Lidocaine + Propofol = Less Injection Pain
Researchers presented findings at the 2012 PostGraduate Assembly in Anesthesiology, showing that the administration of lidocaine along with propofol during IV sedation reduces the burning sensation that patients often experience with injection. A retrospective analysis of two groups of patients revealed that members of the group that received the combined injection were about half as likely to report pain as those who received lidocaine followed by propofol. The researchers explained the rationale for combining the two injections, noting that "lidocaine may act as a stabilizer of the kinin cascade" that can be activated by propofol. "Another possible mechanism," according to the team, "is that mixing the two agents decreases the pH of propofol, resulting in a lower concentration of propofol in its aqueous phase and subsequently less pain."
From "Lidocaine + Propofol = Less Injection Pain"
Anesthesiology News (01/01/13) Vol. 39, No. 1 Marcus, Adam
Conscious Sedation Potential for Intracranial Aneurysm Intervention
The use of conscious sedation and local anesthesia for coil embolization of ruptured intracranial aneurysms is the subject of new research by Elad Levy of the University of Buffalo and colleagues. The study cites the avoidance of risks associated with general anesthesia, simpler and cheaper operations, and reduced turnover time as potential advantages of the approach. However, the anesthesia team must be immediately available, in case a patient does not tolerate conscious sedation or complications arise. The clinicians performed 78 procedures using conscious sedation, seven of which required conversion to general anesthesia. In this scenario, general anesthesia is given emergently, and conversion is possible in fewer than 10 minutes if an anesthesia professional is on standby. "Conscious sedation also allows direct and frequent neurological examination of the patient without relying on the interpretation of electrophysiological monitoring," the researchers write in Neurosurgery. This could make faster detection of and response to intraprocedural complications possible. The difference between adverse event rates during procedures using conscious sedation and those using general anesthesia was not significant.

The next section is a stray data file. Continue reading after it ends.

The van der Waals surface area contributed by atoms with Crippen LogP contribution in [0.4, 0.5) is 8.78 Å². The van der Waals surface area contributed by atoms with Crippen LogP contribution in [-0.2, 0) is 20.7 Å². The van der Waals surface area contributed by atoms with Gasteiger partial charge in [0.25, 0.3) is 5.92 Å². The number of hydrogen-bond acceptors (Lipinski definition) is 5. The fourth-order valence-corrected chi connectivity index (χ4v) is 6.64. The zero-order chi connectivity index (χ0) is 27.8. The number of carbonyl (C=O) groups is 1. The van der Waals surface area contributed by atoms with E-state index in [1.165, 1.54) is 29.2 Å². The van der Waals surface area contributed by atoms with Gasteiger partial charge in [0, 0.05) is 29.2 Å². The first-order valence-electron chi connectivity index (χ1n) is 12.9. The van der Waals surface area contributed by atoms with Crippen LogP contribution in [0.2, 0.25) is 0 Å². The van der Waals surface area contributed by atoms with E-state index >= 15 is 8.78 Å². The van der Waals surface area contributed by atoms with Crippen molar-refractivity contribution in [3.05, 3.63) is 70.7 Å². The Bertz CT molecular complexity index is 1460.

From "Conscious Sedation Potential for Intracranial Aneurysm Intervention"
News-Medical.Net (01/25/13) McDermid, Eleanor
Locoregional Anesthesia Boosts Amputation Success
An analysis by Duke University researchers revealed that locoregional anesthesia positively impacts the surgical success rate for amputations involving lower extremities. Led by Dr. P. Joshua O'Brien, the group reviewed nearly 9,000 patients who underwent an above-the-knee, below-the-knee, or transmetatarsal amputation between 2005 and 2010. A fifth of the patients received locoregional anesthesia, which proved to lower the rate of amputation failure. Compared to general anesthesia, the approach reduced the failure rate by fully 25 percent, according to the research team. An operation duration of fewer than 40 minutes also curbed amputation failures; but emergency surgery, versus nonemergency surgery, and the participation of surgical trainees raised the rate of failure. O'Brien presented the findings at the annual meeting of the Southern Surgical Association.